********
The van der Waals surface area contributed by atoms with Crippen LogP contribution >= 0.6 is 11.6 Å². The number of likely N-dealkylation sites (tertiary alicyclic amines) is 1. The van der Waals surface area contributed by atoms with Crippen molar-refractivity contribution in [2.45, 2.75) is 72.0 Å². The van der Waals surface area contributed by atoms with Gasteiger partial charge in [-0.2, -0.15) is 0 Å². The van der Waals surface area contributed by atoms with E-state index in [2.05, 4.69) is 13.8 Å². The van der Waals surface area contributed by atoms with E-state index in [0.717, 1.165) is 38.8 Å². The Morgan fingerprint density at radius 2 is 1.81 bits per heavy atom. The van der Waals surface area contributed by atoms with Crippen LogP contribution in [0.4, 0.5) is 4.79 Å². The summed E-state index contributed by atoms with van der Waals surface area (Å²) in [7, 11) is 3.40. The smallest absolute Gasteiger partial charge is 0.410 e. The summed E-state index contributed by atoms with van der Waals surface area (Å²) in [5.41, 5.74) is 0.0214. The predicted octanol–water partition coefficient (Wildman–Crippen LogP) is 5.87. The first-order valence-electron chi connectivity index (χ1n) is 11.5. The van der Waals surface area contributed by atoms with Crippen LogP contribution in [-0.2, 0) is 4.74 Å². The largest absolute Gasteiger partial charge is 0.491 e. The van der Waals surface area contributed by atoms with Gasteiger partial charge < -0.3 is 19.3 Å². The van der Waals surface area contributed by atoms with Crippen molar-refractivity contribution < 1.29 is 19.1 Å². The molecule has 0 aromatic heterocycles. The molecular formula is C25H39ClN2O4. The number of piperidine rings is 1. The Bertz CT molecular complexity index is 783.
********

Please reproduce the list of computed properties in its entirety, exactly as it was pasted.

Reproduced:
The van der Waals surface area contributed by atoms with Crippen LogP contribution >= 0.6 is 11.6 Å². The number of likely N-dealkylation sites (tertiary alicyclic amines) is 1. The van der Waals surface area contributed by atoms with Crippen molar-refractivity contribution in [2.45, 2.75) is 72.0 Å². The van der Waals surface area contributed by atoms with Gasteiger partial charge in [-0.2, -0.15) is 0 Å². The van der Waals surface area contributed by atoms with E-state index in [2.05, 4.69) is 13.8 Å². The van der Waals surface area contributed by atoms with E-state index in [0.717, 1.165) is 38.8 Å². The Morgan fingerprint density at radius 2 is 1.81 bits per heavy atom. The van der Waals surface area contributed by atoms with Crippen LogP contribution in [0.4, 0.5) is 4.79 Å². The summed E-state index contributed by atoms with van der Waals surface area (Å²) in [7, 11) is 3.40. The smallest absolute Gasteiger partial charge is 0.410 e. The summed E-state index contributed by atoms with van der Waals surface area (Å²) in [5.41, 5.74) is 0.0214. The predicted octanol–water partition coefficient (Wildman–Crippen LogP) is 5.87. The first-order valence-electron chi connectivity index (χ1n) is 11.5. The van der Waals surface area contributed by atoms with Crippen LogP contribution in [-0.2, 0) is 4.74 Å². The largest absolute Gasteiger partial charge is 0.491 e. The van der Waals surface area contributed by atoms with Gasteiger partial charge < -0.3 is 19.3 Å². The van der Waals surface area contributed by atoms with Crippen molar-refractivity contribution < 1.29 is 19.1 Å². The molecule has 0 aromatic heterocycles. The molecular formula is C25H39ClN2O4. The number of piperidine rings is 1. The Bertz CT molecular complexity index is 783.